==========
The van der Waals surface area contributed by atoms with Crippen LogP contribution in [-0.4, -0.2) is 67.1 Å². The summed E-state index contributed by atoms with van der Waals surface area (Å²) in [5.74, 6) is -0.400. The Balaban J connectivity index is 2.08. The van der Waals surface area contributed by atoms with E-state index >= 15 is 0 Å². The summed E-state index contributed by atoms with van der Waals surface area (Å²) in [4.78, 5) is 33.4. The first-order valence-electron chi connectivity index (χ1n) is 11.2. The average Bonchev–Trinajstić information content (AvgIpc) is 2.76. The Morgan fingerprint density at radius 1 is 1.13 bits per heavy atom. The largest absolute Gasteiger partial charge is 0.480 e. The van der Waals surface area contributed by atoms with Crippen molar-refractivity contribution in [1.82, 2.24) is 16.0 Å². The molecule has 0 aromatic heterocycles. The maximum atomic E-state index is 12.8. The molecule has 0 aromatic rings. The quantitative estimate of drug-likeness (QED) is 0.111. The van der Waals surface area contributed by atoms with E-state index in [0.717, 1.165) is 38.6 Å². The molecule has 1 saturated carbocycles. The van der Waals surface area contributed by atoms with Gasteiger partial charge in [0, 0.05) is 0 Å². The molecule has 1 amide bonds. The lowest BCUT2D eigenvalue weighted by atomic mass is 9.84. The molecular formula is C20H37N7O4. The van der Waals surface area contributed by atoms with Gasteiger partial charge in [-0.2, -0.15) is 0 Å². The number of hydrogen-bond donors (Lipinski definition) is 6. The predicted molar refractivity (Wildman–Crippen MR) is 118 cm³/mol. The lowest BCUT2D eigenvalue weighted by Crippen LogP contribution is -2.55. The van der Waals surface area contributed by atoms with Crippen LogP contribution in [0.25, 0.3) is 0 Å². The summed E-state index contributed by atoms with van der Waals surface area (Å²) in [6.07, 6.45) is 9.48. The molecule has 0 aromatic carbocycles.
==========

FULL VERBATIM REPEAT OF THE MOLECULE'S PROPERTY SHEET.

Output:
The van der Waals surface area contributed by atoms with Crippen LogP contribution in [-0.4, -0.2) is 67.1 Å². The summed E-state index contributed by atoms with van der Waals surface area (Å²) in [5.74, 6) is -0.400. The Balaban J connectivity index is 2.08. The van der Waals surface area contributed by atoms with E-state index >= 15 is 0 Å². The summed E-state index contributed by atoms with van der Waals surface area (Å²) in [4.78, 5) is 33.4. The first-order valence-electron chi connectivity index (χ1n) is 11.2. The average Bonchev–Trinajstić information content (AvgIpc) is 2.76. The Morgan fingerprint density at radius 1 is 1.13 bits per heavy atom. The largest absolute Gasteiger partial charge is 0.480 e. The van der Waals surface area contributed by atoms with Crippen molar-refractivity contribution in [1.82, 2.24) is 16.0 Å². The molecule has 0 aromatic heterocycles. The maximum atomic E-state index is 12.8. The molecule has 0 aromatic rings. The quantitative estimate of drug-likeness (QED) is 0.111. The van der Waals surface area contributed by atoms with E-state index in [0.717, 1.165) is 38.6 Å². The molecule has 1 saturated carbocycles. The van der Waals surface area contributed by atoms with Gasteiger partial charge in [0, 0.05) is 0 Å². The molecule has 1 amide bonds. The lowest BCUT2D eigenvalue weighted by atomic mass is 9.84. The molecular formula is C20H37N7O4. The van der Waals surface area contributed by atoms with Gasteiger partial charge in [-0.2, -0.15) is 0 Å². The number of hydrogen-bond donors (Lipinski definition) is 6. The predicted molar refractivity (Wildman–Crippen MR) is 118 cm³/mol. The lowest BCUT2D eigenvalue weighted by Crippen LogP contribution is -2.55. The van der Waals surface area contributed by atoms with Crippen LogP contribution in [0.25, 0.3) is 0 Å². The summed E-state index contributed by atoms with van der Waals surface area (Å²) in [6.07, 6.45) is 9.48. The molecule has 0 aromatic carbocycles.